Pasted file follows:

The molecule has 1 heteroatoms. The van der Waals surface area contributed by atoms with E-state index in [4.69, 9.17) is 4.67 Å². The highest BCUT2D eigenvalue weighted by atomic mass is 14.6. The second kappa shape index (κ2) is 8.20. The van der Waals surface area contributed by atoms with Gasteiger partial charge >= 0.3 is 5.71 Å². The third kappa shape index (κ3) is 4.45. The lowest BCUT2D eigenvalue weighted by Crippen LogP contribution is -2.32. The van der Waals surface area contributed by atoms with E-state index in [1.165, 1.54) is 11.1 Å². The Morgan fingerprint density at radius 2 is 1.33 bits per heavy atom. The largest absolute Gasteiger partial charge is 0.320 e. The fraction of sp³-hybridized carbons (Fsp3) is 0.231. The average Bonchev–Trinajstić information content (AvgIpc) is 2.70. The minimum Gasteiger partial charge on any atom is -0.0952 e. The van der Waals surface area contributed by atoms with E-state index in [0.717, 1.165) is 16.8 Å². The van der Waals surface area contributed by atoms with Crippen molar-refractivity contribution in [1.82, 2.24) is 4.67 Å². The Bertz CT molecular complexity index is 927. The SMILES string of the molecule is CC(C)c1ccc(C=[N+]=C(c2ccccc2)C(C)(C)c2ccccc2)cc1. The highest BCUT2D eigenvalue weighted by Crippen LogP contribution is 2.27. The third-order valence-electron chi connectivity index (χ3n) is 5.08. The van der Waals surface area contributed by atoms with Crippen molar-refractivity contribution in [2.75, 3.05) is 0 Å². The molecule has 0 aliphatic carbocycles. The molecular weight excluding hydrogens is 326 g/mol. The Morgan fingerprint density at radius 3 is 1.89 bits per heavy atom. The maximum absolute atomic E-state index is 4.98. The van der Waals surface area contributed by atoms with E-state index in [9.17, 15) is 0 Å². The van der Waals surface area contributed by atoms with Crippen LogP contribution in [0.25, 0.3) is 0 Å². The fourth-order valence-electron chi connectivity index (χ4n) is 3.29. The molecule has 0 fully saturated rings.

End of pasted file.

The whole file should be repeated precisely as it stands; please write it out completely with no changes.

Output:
The molecule has 1 heteroatoms. The van der Waals surface area contributed by atoms with E-state index in [4.69, 9.17) is 4.67 Å². The highest BCUT2D eigenvalue weighted by atomic mass is 14.6. The second kappa shape index (κ2) is 8.20. The van der Waals surface area contributed by atoms with Gasteiger partial charge >= 0.3 is 5.71 Å². The third kappa shape index (κ3) is 4.45. The lowest BCUT2D eigenvalue weighted by Crippen LogP contribution is -2.32. The van der Waals surface area contributed by atoms with E-state index in [1.165, 1.54) is 11.1 Å². The Morgan fingerprint density at radius 2 is 1.33 bits per heavy atom. The largest absolute Gasteiger partial charge is 0.320 e. The fraction of sp³-hybridized carbons (Fsp3) is 0.231. The average Bonchev–Trinajstić information content (AvgIpc) is 2.70. The minimum Gasteiger partial charge on any atom is -0.0952 e. The van der Waals surface area contributed by atoms with E-state index in [0.717, 1.165) is 16.8 Å². The van der Waals surface area contributed by atoms with Crippen molar-refractivity contribution in [1.82, 2.24) is 4.67 Å². The Bertz CT molecular complexity index is 927. The SMILES string of the molecule is CC(C)c1ccc(C=[N+]=C(c2ccccc2)C(C)(C)c2ccccc2)cc1. The highest BCUT2D eigenvalue weighted by Crippen LogP contribution is 2.27. The third-order valence-electron chi connectivity index (χ3n) is 5.08. The van der Waals surface area contributed by atoms with Crippen molar-refractivity contribution in [2.75, 3.05) is 0 Å². The molecule has 0 aliphatic carbocycles. The molecular weight excluding hydrogens is 326 g/mol. The Morgan fingerprint density at radius 3 is 1.89 bits per heavy atom. The maximum absolute atomic E-state index is 4.98. The van der Waals surface area contributed by atoms with E-state index in [9.17, 15) is 0 Å². The van der Waals surface area contributed by atoms with Crippen LogP contribution in [0.25, 0.3) is 0 Å². The fourth-order valence-electron chi connectivity index (χ4n) is 3.29. The molecule has 0 fully saturated rings.